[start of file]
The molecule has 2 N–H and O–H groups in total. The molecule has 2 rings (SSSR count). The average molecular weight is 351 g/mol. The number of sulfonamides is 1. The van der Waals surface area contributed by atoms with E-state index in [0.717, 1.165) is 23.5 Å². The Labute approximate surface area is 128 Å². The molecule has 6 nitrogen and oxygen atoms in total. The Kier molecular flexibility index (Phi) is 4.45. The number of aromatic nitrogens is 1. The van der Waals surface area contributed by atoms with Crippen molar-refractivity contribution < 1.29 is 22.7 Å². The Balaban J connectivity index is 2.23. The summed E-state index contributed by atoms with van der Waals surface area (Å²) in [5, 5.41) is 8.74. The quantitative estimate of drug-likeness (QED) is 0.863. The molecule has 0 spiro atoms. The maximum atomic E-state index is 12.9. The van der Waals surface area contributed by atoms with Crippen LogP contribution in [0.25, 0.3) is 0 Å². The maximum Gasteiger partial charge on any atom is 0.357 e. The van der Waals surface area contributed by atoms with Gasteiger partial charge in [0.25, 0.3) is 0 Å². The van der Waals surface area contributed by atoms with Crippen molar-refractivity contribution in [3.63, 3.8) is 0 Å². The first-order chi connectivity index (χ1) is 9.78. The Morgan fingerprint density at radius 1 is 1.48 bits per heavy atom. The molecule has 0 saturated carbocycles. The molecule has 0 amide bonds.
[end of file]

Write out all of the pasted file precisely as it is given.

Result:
The molecule has 2 N–H and O–H groups in total. The molecule has 2 rings (SSSR count). The average molecular weight is 351 g/mol. The number of sulfonamides is 1. The van der Waals surface area contributed by atoms with E-state index in [0.717, 1.165) is 23.5 Å². The Labute approximate surface area is 128 Å². The molecule has 6 nitrogen and oxygen atoms in total. The Kier molecular flexibility index (Phi) is 4.45. The number of aromatic nitrogens is 1. The van der Waals surface area contributed by atoms with Crippen molar-refractivity contribution < 1.29 is 22.7 Å². The Balaban J connectivity index is 2.23. The summed E-state index contributed by atoms with van der Waals surface area (Å²) in [5, 5.41) is 8.74. The quantitative estimate of drug-likeness (QED) is 0.863. The molecule has 0 spiro atoms. The maximum atomic E-state index is 12.9. The van der Waals surface area contributed by atoms with Crippen LogP contribution in [0.25, 0.3) is 0 Å². The maximum Gasteiger partial charge on any atom is 0.357 e. The van der Waals surface area contributed by atoms with Gasteiger partial charge in [0.25, 0.3) is 0 Å². The van der Waals surface area contributed by atoms with Crippen molar-refractivity contribution in [3.63, 3.8) is 0 Å². The first-order chi connectivity index (χ1) is 9.78. The Morgan fingerprint density at radius 1 is 1.48 bits per heavy atom. The molecule has 0 saturated carbocycles. The molecule has 0 amide bonds.